The actual story all that gore is framed around is kinda shaky, not that that's really any different than pretty much every last giallo and slasher flick that inspired the movie in the first place. Its early stretches are saddled with long, off-kilter reams of dialogue between the kills, and Home Sick just gets...stranger and stranger as it screams along. There's a fistfight in a garage with a not-an-astronaut grease monkey set to, like, the opening drum part in "Money for Nothing", the movie veers off on a tangent about Texas chili versus the good ol' Alabama stuff, there's a redneck chasing some straightlaced cadaverous kid around his house with a machete, a bunch of douches hootin', hollerin', and dancin' a jig with semi-automatic weapons in hand, and...without any real warning, Home Sick shifts gears from a splatter-slasher to something way the hell different in its last few minutes.

So, yeah: we're not talkin' about The Magnificent Ambersons or anything, and even the guys who made it have a pretty good sense of humor about how their first feature-length flick turned out. Is Home Sick some taut, tense genre masterpiece that'll revolutionize the face of horror or whatever stock thing Fango used to belt out when previewing every movie, ever? Nah, but it's sick, twisted, and really offbeat. Home Sick feels like a couple of gorehounds were really just making this movie for themselves, and if anyone else happened to dig it...y'know, all the better. Yup, I dug it. Recommended.

Video: Home Sick is letterboxed -- y'know, in non-anamorphic widescreen -- to an aspect ratio of 1.85:1. The movie was shot on the cheap on whatever 16mm stock they could get their hands on, and while the soft, grainy photography doesn't exactly make for shiny, sparkling home theater eye candy so much, it gives Home Sick a pretty much timeless look. I mean, if not for all of the Deicide and Shadows Fall posters in the background, I wouldn't have had a tough time buying that this flick was shot all the way back in 1983. For a movie that owes so much to gialli and '80s slashers anyway, that fuzzy, kinda dated look really ends up working to its favor.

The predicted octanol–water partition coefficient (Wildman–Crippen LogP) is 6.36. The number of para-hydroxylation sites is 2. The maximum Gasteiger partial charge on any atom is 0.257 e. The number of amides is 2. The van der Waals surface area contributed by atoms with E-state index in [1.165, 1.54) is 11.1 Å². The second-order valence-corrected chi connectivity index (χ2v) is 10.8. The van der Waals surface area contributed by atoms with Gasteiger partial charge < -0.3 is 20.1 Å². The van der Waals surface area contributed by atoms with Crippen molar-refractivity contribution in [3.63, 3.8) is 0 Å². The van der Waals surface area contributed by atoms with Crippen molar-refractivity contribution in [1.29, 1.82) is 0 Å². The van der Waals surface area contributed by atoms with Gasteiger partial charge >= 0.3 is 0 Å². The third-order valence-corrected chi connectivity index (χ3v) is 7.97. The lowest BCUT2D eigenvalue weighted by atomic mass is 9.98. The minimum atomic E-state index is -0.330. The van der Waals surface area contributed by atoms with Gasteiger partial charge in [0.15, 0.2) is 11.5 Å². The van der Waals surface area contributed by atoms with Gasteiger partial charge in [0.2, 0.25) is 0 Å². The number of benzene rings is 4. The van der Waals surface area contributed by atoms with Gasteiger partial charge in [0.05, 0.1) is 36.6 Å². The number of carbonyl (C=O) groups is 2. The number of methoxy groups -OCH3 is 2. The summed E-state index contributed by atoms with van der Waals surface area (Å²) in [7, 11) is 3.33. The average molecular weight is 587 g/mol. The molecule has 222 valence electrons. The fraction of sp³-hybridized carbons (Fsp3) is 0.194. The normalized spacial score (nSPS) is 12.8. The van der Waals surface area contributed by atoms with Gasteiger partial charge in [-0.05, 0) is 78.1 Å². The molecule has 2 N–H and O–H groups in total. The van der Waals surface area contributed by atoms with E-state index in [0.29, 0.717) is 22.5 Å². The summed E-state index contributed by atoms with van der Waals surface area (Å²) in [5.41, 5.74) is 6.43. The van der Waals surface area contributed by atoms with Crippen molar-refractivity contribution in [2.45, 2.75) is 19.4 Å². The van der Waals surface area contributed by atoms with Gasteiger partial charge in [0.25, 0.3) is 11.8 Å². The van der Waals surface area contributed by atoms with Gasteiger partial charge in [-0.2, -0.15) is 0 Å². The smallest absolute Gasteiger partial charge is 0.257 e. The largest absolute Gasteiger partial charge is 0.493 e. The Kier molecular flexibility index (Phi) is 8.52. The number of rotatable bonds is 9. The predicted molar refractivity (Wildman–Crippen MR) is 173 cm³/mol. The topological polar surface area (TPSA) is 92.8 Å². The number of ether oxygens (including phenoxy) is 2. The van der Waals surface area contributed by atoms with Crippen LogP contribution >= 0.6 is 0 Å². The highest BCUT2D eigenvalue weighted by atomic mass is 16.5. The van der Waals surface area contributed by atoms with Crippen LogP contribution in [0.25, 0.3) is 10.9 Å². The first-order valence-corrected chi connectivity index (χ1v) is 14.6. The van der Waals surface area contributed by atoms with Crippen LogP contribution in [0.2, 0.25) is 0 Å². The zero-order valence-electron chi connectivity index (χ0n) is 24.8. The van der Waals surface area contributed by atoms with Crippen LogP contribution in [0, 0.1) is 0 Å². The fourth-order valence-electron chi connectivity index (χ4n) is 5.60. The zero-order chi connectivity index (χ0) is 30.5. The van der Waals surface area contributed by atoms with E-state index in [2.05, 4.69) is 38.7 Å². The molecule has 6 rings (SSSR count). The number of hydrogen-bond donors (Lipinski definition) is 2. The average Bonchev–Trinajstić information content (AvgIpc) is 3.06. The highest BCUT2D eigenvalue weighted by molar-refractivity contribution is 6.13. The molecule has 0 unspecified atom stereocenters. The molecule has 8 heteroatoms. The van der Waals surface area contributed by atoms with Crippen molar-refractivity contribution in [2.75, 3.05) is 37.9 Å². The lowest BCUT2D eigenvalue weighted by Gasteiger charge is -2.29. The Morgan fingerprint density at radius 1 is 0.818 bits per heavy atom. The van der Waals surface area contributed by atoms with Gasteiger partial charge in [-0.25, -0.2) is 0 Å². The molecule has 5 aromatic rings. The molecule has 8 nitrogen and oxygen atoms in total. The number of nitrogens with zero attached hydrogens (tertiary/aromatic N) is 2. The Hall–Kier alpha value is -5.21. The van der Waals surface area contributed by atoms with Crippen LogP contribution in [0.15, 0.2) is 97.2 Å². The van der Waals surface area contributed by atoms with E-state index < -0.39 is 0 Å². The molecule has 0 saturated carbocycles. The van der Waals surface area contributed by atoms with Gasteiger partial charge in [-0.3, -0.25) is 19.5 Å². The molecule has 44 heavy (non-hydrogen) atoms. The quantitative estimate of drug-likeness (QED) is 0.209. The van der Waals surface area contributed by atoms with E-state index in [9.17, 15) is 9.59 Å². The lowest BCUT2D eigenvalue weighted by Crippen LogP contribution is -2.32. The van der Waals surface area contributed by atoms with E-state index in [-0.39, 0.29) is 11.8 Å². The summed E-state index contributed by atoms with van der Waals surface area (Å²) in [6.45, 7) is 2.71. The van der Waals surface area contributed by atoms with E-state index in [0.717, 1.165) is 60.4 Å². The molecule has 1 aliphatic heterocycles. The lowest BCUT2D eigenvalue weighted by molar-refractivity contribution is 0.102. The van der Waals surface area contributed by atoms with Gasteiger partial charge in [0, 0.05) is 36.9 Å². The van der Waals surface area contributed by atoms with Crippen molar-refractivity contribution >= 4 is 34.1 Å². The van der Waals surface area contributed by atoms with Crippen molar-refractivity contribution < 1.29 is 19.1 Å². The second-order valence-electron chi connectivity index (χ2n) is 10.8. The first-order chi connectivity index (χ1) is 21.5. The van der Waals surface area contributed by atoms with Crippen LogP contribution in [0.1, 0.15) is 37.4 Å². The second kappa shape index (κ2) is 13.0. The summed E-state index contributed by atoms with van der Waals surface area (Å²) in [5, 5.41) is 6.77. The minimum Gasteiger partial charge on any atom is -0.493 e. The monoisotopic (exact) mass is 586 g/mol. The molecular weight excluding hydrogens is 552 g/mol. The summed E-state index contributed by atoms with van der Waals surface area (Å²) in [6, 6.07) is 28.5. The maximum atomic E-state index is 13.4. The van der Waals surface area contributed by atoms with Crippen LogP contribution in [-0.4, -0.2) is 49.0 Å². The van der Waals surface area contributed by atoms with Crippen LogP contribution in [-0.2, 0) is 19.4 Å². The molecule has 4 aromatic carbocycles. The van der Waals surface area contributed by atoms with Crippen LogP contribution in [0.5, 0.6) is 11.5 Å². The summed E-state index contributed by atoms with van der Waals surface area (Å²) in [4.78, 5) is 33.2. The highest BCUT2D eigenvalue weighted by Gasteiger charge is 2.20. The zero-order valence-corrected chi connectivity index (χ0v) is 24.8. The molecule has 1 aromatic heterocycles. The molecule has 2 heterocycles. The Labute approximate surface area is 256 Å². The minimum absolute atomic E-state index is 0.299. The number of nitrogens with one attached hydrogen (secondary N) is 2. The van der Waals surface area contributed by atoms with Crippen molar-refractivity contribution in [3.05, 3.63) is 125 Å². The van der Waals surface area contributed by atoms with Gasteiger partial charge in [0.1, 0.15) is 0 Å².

Technically, the presentation is fine, although it is kind of a drag that Home Sick didn't get the anamorphic widescreen treatment. Dunno if that's because of the way it was edited all those years ago or what. It's made pretty clear in the audio commentary that Home Sick was practically a lost cause until it was salvaged by Synapse Films, and with as thrilled as the guys who made the movie seem to be with this transfer, who am I to argue?

Audio: The Dolby Digital stereo surround track is pretty straightforward. The dialogue stems sound kind of strained and dated, and a big stack of the splatter effects are kinda clumsily Foleyed into the mix. Again, tho', I think that's all part of the movie's retro-slasher charm. It has kind of a piped-through-the-tiny-speakers-in-your-TV quality to it, yeah, but I can make out everything I think I'm supposed to, and just because there isn't some...beefy frequency response or whatever didn't actually make the movie play any worse or anything. It's alright, especially considering all of the meticulous piecemealing that went into there being any soundtrack at all for this DVD (another story from the commentary), and I definitely dig the bubbly synth score by Zombi.